One Step Ahead and Not Two

I read a recent article by a Baptist seminary professor called “How Seminaries Fail” and while I identified with some of what he said about seminary much of it seemed to me to miss the mark.  You can find the article here:

Here is the quote that concerned me most about the article.  “Seminaries should not focus on ministers being efficient, effective and successful. The church needs fervor, anger and desire.”

I have mixed feelings about the article. It reminds me of a seminary professor I had who strove to show that the early church had weekly communion. He then declared we should all go back to our churches immediately and change our communion to weekly and that everyone in the church should go for it just because we could prove it was done that way in the NT.

This professor had never pastored a local church and those of us who were working in churches at the time had to suppress a chuckle at the idea that we could just over turn generations of communion practice just because he said we could prove it was Biblical. Of course none of us went back home and tried to talk our churches into weekly communion over night.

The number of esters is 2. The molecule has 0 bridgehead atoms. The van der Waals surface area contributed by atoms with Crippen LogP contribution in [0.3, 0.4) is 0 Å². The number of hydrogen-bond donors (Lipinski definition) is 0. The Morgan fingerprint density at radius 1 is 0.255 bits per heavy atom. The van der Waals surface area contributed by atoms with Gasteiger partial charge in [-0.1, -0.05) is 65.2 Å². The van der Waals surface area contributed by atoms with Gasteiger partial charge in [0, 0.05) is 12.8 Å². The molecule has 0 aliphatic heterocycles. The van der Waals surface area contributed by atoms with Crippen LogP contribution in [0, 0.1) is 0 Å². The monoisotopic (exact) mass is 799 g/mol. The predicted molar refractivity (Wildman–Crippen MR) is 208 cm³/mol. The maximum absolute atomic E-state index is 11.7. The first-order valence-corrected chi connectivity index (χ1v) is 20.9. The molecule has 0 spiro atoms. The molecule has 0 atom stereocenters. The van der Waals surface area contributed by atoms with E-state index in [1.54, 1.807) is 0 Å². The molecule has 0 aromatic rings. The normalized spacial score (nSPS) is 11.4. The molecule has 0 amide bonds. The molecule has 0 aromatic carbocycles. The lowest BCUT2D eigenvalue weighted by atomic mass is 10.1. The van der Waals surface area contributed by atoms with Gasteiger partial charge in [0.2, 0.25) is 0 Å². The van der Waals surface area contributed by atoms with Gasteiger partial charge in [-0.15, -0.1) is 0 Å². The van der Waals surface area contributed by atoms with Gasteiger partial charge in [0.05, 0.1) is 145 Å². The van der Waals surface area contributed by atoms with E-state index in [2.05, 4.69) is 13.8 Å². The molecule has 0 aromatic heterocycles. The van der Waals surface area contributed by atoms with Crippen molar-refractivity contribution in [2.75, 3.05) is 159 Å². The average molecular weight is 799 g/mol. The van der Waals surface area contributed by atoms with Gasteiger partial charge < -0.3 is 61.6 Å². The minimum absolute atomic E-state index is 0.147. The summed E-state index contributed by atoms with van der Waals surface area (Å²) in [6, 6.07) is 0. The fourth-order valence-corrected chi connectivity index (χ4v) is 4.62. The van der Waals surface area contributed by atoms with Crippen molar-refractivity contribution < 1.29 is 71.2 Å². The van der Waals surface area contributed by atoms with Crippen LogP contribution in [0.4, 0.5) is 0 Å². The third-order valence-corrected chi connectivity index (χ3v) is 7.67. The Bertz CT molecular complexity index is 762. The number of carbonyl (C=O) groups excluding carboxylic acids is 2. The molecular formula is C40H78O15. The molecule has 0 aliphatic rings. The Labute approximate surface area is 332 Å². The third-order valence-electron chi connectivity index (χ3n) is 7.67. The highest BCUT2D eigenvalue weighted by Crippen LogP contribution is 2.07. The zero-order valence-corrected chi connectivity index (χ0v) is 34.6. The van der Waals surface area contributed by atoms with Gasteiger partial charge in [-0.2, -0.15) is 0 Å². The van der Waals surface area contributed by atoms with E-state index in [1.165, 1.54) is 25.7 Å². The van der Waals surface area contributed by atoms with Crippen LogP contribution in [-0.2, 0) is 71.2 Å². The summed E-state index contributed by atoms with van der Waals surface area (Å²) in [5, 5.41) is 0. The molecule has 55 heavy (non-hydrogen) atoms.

I’ve met some of those angry young firebrand pastors over the years. I’ve heard the saying, “one step ahead and you are a genius, two steps ahead and you are a crackpot.” In my experience of ministry anger is not one of the more helpful emotions for good pastoral ministry.

Changing the church doesn’t take “fervor, anger, and desire” so much as it takes patience, consistency, and persistence and above all love for God’s people. I’ve seen young pastors burn themselves out trying to change the world over night. And I’ve seen angry young pastors find themselves with no place to minister when they didn’t learn how to lead through love and grace.   Such pastors can chase off more sheep than they find lost.  Experience often leads to a more measured approach.

If you want to look at the example of a transformational leader I think the Roman Catholic Church’s new Pope Francis is a pretty good example. Yes, he is shaking some things up big time in his Church. But he didn’t get to the place to do this over night. He has served his whole career in the Church and worked hard waiting for the right moment to make the big changes. If he’d spend his youth being “fervent and angry” I’m not sure he’d have ever been in a position to convince his Church to change things that really matter.

Sorry Dr. Younger. If your goal is to produce pastors who will be ineffective, do produce angry young pastors.  If you want people who will give their entire lives to the service God in a ministry that will change people through transformational leadership then produce consistent, thoughtful, well trained, loving and grace filled church leaders who are one step ahead of the church and not two.